This relationship between our three families began as wary suspicion. The Dales were courteous enough when we first moved in, but it was apparent that they were unsure of what to expect: their previous neighbours of 20 years had been European like them. However, this soon shifted to tolerance and then to friendship. Why was this? Because they looked past the colour of our eyes, hair and skin. They looked past our accents and made the effort to get to know us as individuals. After that, it was smooth sailing. In my opinion, a good neighbour is a person who initially throws the life raft to the new family next door, helping them navigate the rough waters of a different kind of suburbia. This neighbour then reels in the family and nurtures them on their metaphorical ship. After the family have acclimatised to life in this part of the ocean (or this part of the city), the good neighbours send them on their way. We experienced this instantly. On day one of moving in, Carol Dale from next door weaved her way through bulky furniture movers, many boxes and a piano to give us some fresh baked cookies. These cookies were like polar bears–they broke the ice. Later that week she invited us around to dinner and made a real effort to get to know us. Over the following weeks she introduced us to various parents of kids who went to my brother’s school, and friendships began being formed.

This family fulfilled the one key criteria of being a good neighbour: making us feel welcome. Because of it, we quickly became happy and truly settled in to life in Northland, Wellington. I think that point (feeling welcome) is a key factor in experiencing acceptance regardless of the neighbour’s race, age or gender.

However, some further steps must be taken to ensure neighbours of different cultures feel welcome in their new community. A key one is understanding. The people living on either side must try to understand their new neighbour’s culture. That doesn’t mean knowing their country’s entire history but it does help to refer to the new family as Japanese instead of Chinese; as Maori instead of Samoan. Because when the roles change; when one of us is seen as the neighbour of a different culture, how would we like to be called Australians? It would make us feel that we make no difference to our new neighbour. It would make us feel that our new neighbour didn’t even care to try and understand our culture. Understanding is a further step one can take to being a good neighbour to someone of a different culture.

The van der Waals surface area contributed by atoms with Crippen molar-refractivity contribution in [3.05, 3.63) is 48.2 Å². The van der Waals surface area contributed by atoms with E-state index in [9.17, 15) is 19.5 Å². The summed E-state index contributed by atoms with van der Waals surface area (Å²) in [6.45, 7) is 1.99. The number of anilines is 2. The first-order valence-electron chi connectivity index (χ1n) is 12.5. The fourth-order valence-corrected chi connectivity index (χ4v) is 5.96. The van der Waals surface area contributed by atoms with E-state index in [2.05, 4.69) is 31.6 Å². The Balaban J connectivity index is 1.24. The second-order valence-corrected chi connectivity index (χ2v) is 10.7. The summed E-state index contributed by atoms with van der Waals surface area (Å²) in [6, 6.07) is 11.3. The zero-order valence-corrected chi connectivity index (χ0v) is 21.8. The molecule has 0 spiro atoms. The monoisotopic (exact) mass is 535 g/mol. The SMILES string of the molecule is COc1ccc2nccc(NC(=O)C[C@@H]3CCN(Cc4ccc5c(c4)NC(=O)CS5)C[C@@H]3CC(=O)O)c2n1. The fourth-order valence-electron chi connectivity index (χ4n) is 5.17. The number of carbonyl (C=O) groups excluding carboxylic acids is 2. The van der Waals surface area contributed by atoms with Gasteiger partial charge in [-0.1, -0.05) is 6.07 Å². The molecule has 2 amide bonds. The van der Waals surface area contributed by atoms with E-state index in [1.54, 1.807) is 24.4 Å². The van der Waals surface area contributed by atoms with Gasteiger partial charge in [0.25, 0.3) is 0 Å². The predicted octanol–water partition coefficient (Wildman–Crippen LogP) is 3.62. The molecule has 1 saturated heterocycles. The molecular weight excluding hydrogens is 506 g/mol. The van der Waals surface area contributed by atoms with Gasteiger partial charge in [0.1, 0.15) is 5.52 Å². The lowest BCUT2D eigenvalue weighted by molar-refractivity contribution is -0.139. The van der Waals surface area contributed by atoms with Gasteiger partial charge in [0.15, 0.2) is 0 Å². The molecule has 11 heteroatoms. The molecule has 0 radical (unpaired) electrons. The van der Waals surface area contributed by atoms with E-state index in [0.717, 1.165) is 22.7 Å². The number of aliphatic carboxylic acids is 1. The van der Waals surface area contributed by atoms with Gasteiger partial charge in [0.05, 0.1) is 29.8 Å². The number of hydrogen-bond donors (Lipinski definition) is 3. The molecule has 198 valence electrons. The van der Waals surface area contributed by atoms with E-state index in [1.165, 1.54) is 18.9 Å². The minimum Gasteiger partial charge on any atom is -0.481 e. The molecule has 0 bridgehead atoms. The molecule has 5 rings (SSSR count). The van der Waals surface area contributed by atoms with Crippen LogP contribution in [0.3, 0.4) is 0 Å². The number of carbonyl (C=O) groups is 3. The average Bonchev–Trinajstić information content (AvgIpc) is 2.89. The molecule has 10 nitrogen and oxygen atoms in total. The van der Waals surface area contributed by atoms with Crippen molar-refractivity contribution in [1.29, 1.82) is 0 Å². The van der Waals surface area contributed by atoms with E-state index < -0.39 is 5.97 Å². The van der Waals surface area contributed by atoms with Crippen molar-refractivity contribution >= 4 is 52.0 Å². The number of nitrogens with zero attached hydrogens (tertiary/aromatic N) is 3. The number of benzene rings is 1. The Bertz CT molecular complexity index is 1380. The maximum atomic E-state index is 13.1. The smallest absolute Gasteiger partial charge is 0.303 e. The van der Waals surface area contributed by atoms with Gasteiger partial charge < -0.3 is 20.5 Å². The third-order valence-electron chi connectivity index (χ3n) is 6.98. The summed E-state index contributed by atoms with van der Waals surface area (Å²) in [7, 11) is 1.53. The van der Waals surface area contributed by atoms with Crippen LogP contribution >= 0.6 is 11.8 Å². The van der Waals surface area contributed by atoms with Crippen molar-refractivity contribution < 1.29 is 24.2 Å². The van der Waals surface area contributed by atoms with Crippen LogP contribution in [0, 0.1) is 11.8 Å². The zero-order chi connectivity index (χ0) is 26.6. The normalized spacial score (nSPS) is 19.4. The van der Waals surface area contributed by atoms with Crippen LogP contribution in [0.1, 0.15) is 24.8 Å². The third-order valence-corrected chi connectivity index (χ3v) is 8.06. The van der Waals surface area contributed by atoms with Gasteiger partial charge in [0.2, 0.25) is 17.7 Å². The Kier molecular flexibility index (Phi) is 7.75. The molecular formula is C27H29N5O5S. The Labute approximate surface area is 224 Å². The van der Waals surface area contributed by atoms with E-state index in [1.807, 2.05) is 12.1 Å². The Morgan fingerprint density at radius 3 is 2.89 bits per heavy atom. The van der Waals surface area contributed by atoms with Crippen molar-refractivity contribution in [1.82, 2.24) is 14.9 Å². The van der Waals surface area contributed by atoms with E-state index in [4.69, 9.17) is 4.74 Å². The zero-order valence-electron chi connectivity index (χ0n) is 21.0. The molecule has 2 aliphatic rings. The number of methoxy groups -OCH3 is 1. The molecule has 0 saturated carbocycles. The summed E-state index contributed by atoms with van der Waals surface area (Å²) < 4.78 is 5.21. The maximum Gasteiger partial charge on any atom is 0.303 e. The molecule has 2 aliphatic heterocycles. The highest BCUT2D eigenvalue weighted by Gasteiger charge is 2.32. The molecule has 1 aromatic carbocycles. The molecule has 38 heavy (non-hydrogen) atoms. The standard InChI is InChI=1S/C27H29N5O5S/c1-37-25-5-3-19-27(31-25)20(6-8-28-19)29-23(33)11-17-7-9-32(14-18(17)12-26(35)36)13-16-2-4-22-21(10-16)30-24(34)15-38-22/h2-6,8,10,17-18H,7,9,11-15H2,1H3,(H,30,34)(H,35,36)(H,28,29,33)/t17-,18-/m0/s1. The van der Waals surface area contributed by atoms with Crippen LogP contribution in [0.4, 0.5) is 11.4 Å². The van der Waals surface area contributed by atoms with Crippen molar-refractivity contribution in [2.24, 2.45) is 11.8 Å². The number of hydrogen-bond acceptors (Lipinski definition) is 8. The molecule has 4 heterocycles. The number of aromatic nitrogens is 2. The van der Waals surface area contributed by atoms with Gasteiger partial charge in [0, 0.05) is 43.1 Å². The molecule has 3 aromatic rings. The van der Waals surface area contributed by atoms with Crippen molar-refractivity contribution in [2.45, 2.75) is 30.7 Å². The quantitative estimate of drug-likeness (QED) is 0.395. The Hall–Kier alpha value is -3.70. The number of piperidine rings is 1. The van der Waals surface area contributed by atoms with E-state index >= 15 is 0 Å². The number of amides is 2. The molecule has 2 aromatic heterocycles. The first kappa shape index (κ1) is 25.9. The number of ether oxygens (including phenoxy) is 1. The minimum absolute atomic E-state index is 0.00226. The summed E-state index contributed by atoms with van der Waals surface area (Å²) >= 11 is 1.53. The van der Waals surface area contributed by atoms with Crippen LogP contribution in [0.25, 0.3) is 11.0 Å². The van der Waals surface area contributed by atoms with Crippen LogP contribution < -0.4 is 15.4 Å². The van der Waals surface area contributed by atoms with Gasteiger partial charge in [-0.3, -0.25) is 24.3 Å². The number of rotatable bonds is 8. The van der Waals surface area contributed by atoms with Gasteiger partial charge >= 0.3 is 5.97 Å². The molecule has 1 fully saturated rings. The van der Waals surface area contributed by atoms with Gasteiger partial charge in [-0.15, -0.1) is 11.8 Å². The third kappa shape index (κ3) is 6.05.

On the other side of the scale, the book “40 Ways to Raise a Non–Racist Child” (by Barbara Mathias) raises an interesting point. It says that while it is good to foster good relations with people from all races and cultures, we shouldn’t do it as a project or as an activity to prove to ourselves how liberal and PC we are. There is a difference between being nice to the new Chinese family because they seem like nice people and being nice to them just because they are Chinese. The former is being a good neighbour. The latter is being patronising. One should choose to get along with their new neighbour because they like them as people, not because they want another brownie point for when they’re at the pearly gates.

A good relationship with a neighbour is like a good relationship with a colleague at work. If you don’t have one, then you become permanently prepared for confrontation. If you’re impassive, then you will watch them move away and be just as much of a stranger to them as you were when you first met. But if you get on well, both your professional and personal lives will flourish. You’ll have someone to go and borrow a bike pump from. You’ll have someone to talk to when the dreaded in-laws are coming and you haven’t got enough pillows. But most importantly you’ll have someone to trust.